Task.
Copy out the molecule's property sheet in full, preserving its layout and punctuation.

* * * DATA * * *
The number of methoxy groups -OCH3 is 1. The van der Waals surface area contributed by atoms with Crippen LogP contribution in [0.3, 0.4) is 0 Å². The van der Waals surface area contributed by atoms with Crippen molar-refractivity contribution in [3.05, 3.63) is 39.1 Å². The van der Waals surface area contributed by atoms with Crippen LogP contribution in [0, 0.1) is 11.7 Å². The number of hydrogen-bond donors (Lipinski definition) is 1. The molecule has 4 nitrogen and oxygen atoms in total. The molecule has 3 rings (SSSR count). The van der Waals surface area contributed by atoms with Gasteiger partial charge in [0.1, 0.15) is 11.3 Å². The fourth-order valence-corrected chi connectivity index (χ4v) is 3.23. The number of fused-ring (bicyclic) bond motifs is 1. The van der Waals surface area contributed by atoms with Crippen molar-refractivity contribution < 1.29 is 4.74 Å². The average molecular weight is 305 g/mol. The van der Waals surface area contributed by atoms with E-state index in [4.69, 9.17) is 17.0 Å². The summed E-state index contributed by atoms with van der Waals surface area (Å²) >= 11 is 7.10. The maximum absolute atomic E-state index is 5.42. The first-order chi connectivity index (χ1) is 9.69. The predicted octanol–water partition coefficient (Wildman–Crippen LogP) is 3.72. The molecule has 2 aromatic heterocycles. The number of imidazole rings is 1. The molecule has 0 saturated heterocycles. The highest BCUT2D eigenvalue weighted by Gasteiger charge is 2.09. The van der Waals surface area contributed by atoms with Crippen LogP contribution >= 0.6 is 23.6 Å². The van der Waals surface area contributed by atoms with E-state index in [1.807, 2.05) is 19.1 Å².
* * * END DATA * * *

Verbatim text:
The number of methoxy groups -OCH3 is 1. The van der Waals surface area contributed by atoms with Crippen LogP contribution in [0.3, 0.4) is 0 Å². The van der Waals surface area contributed by atoms with Crippen molar-refractivity contribution in [3.05, 3.63) is 39.1 Å². The van der Waals surface area contributed by atoms with Crippen LogP contribution in [0, 0.1) is 11.7 Å². The number of hydrogen-bond donors (Lipinski definition) is 1. The molecule has 4 nitrogen and oxygen atoms in total. The molecule has 3 rings (SSSR count). The van der Waals surface area contributed by atoms with Gasteiger partial charge in [0.1, 0.15) is 11.3 Å². The fourth-order valence-corrected chi connectivity index (χ4v) is 3.23. The number of fused-ring (bicyclic) bond motifs is 1. The van der Waals surface area contributed by atoms with Crippen molar-refractivity contribution < 1.29 is 4.74 Å². The average molecular weight is 305 g/mol. The van der Waals surface area contributed by atoms with E-state index in [4.69, 9.17) is 17.0 Å². The summed E-state index contributed by atoms with van der Waals surface area (Å²) >= 11 is 7.10. The maximum absolute atomic E-state index is 5.42. The first-order chi connectivity index (χ1) is 9.69. The predicted octanol–water partition coefficient (Wildman–Crippen LogP) is 3.72. The molecule has 2 aromatic heterocycles. The number of imidazole rings is 1. The molecule has 0 saturated heterocycles. The highest BCUT2D eigenvalue weighted by Gasteiger charge is 2.09. The van der Waals surface area contributed by atoms with Crippen LogP contribution >= 0.6 is 23.6 Å². The van der Waals surface area contributed by atoms with E-state index in [1.807, 2.05) is 19.1 Å².